Can You Tell Me How To Get To SXSW?
International bands hustle to make it to the States’ biggest music showcase.
So, you’re a musician. You’ve been working hard on songs that you’re proud of, and you’re getting attention from blogs and building your fan base. If you want to make it in the music industry, the next logical step is to make the trip to Austin, Texas for the SXSW conference, where the next big things are made. But can you afford to go?
For up-and-coming musicians, playing at SXSW is the best opportunity to showcase their talents and impress the right people in the industry. However, since performances are typically unpaid, it takes a toll on the finances of artists whose careers have yet to fully launch. For those from other countries, the additional costs of traveling and acquiring American work visas are an extra burden. In these cases, government agencies can help musicians realize their dreams.
“We’ve tried to book it, but every time we realized that it would be very, very expensive to go there just to play SXSW,” said Pierre Leroux, 32, frontman for French synth-rock duo Housse de Racket. “So this time, for the very first time, we have a whole tour over there, so it totally makes sense. It’s definitely one of the festivals you want to go and do, you hear of it for a long time, so we’re very happy.”
Housse de Racket was able to plan its North American tour, which started at SXSW and will end at Coachella, with the aid of Bureau Export. The national agency, which has the French Ministry of Culture as a primary sponsor, helps musicians enter the international market through business development and financial support.
Housse de Racket received a subvention of €12,000 ($15,843.59) from Bureau Export for its tour. Band manager Yamani Dazi declined to say how much the band received from its record label Kitsuné, but indicated that it was less than the government subsidy. For the longer tour, visa fees added up to $12,000 for the two members of Housse de Racket.
Work visas are still expensive for artists who are only spending a week in America. In a SXSW budgeting guide issued by Creative Scotland, a similar organization to Bureau Export, a group of five people is recommended to allot £2,945.38 ($4,659) for the visa process from the U.K. to the U.S. This includes the cost of travel and accommodation in London, where the American embassy is located. The quote for the visa petitions alone is listed as $1,250.
Getting support from an organization such as Bureau Export, Creative Scotland or British Music Abroad, which serves non-Scottish British artists, helps defray the costs for the musicians and builds the cultural reputations of their home countries.
“Our primary focus here as a music foundation and arts council is that we really look at innovation in new music in the U.K.,” said Laura Whitticase, 26, grants coordinator for British Music Abroad. “If it’s an indie band, they have to be relatively cutting edge with their style of music and all have to be high quality, regardless of genre.”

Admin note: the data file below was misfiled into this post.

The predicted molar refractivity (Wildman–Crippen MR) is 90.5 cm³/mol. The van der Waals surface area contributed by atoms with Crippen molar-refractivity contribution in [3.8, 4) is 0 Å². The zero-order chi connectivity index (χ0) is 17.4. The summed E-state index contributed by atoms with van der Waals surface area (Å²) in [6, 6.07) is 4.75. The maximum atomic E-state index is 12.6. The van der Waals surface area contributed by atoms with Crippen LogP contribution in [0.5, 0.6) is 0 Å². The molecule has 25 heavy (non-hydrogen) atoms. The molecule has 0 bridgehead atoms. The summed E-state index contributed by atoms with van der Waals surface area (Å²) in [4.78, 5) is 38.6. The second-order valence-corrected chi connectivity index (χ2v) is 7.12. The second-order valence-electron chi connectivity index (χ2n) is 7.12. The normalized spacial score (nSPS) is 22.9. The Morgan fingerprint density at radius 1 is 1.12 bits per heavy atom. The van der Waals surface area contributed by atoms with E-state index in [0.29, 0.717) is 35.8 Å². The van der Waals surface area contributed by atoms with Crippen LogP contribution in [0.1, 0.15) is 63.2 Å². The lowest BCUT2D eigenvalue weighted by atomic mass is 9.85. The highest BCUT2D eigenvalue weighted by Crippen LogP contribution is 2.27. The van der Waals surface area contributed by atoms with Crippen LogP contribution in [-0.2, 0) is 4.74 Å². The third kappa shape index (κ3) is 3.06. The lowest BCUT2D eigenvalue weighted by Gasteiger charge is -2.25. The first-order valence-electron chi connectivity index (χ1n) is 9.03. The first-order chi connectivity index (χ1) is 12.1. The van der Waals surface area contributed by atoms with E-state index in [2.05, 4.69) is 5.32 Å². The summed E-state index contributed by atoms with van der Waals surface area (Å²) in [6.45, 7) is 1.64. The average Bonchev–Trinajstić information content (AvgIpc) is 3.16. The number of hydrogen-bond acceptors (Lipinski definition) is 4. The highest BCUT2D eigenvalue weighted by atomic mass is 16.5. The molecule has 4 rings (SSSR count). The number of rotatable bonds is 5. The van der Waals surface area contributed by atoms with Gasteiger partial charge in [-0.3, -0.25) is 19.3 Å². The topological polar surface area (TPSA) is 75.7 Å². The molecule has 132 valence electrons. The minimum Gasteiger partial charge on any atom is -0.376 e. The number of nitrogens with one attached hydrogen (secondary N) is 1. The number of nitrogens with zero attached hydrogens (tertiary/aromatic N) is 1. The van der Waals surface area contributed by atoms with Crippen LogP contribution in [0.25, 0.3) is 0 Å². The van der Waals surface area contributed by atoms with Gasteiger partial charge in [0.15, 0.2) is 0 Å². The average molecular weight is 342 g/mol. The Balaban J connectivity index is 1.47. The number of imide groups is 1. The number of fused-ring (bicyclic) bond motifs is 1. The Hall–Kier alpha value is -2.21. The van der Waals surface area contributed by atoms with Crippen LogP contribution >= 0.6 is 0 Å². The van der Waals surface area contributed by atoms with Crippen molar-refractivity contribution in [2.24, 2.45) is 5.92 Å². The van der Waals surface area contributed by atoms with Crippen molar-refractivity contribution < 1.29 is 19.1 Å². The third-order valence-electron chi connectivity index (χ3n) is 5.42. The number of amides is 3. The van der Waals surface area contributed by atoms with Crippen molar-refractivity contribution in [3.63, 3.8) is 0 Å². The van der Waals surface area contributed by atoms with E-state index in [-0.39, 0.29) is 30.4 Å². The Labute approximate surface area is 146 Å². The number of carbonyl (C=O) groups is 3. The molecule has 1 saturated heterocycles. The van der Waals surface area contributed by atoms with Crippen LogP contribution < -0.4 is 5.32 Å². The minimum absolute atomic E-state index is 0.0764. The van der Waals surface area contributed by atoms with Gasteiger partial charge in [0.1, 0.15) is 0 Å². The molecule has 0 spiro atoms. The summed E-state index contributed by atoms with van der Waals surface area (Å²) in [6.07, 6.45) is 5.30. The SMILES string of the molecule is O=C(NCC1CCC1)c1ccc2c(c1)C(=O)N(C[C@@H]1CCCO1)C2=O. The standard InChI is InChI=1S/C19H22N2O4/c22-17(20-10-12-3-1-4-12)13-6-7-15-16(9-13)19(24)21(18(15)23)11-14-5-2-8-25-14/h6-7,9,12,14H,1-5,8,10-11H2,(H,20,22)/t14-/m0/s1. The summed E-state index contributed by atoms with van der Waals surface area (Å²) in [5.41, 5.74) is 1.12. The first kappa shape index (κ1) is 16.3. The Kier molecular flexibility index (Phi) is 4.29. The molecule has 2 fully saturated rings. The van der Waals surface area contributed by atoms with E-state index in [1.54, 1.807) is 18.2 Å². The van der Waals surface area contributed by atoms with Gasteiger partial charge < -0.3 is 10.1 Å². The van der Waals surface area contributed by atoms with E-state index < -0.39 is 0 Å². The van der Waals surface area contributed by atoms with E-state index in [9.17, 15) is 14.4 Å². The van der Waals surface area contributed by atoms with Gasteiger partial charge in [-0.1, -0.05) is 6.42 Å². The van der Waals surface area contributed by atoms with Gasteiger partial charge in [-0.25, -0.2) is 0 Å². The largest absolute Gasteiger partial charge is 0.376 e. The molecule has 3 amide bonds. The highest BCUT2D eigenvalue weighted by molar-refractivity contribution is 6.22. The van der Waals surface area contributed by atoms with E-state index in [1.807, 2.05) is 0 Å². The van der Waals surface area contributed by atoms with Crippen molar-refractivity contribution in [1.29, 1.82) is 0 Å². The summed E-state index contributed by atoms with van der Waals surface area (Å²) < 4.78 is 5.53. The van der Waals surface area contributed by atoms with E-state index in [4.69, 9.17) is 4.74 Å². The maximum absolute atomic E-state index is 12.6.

British Music Abroad typically distributes £2,000 – £4,000 ($3,172.40 – $6,344.80) per act performing at SXSW, depending on assessment of need. This year, 18 artists were supported.
Creative Scotland gives a flat rate of £800 ($1,268.96) per person, while France’s Bureau Export gives a maximum of €10,000 ($13,238), but expects artists to complete longer tours in addition to SXSW. Exceptions are made for cases like Housse de Racket, who plotted stops across the U.S. and Canada.
These national arts organizations select performers to support based on their reputations in their home countries and how motivated they are to develop international fan bases. The agencies also put on showcases featuring their supported artists, giving them a further opportunity to impress booking agents, record labels and other industry professionals present at the conference.
“This is more about the commercial impact of having an artist who, with something like SXSW, makes a big statement, gets a big recording contract here,” said Whitticase, speaking from Austin. “It’s good for them, and it’s good for our economy.”
The Manchester, U.K.-based band Dutch Uncles made the decision to go to SXSW without help from its record label, Memphis Industries. Instead, the band relied on its savings, publishing deal and a government grant to pay for their trip.
“We got British Music Abroad funding, which was really a big help,” said the band’s manager Dan Parrott, 36, noting that Dutch Uncles received an average amount of support. “But it doesn’t cover it.”
The artists that get selected for sponsorship are then judged on their overall performance at SXSW by their advances in the industry, such as getting deals for international labels and publishers or being able to book an American tour.
Though Dutch Uncles and Housse de Racket had already secured American publishing deals before going to Austin, making the personal connection at the festival helped reinforce their potential for stateside success.
Dazi hopes that Housse de Racket will break into the American market over the next two years, citing Grammy-winning band Phoenix as an example of French success in the U.S. If the band makes it, it will be thanks to the faith and efforts of its countrymen.
“Bureau Export is a bit magical for a young band,” Leroux said. “When you’re playing in your own country, in France, and you see all of these bigger bands go everywhere in the world, you just try to catch up with the Bureau Export.”